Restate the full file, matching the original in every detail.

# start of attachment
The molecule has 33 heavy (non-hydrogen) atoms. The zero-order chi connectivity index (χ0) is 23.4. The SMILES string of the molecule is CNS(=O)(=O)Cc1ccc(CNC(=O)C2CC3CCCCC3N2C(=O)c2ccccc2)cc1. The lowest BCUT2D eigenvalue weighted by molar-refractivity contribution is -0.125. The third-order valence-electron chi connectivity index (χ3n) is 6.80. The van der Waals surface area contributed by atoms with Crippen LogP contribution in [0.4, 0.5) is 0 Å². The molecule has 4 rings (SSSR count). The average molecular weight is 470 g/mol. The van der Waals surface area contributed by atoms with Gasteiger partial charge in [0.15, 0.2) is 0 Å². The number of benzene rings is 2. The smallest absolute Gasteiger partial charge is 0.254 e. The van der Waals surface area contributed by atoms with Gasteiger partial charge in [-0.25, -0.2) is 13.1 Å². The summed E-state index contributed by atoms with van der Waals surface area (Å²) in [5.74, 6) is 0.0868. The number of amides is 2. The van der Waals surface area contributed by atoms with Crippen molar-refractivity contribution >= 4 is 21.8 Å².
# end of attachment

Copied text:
The molecule has 33 heavy (non-hydrogen) atoms. The zero-order chi connectivity index (χ0) is 23.4. The SMILES string of the molecule is CNS(=O)(=O)Cc1ccc(CNC(=O)C2CC3CCCCC3N2C(=O)c2ccccc2)cc1. The lowest BCUT2D eigenvalue weighted by molar-refractivity contribution is -0.125. The third-order valence-electron chi connectivity index (χ3n) is 6.80. The van der Waals surface area contributed by atoms with Crippen LogP contribution in [0.4, 0.5) is 0 Å². The molecule has 4 rings (SSSR count). The average molecular weight is 470 g/mol. The van der Waals surface area contributed by atoms with Gasteiger partial charge in [0.15, 0.2) is 0 Å². The number of benzene rings is 2. The smallest absolute Gasteiger partial charge is 0.254 e. The van der Waals surface area contributed by atoms with Gasteiger partial charge in [-0.25, -0.2) is 13.1 Å². The summed E-state index contributed by atoms with van der Waals surface area (Å²) in [5.74, 6) is 0.0868. The number of amides is 2. The van der Waals surface area contributed by atoms with Crippen molar-refractivity contribution >= 4 is 21.8 Å².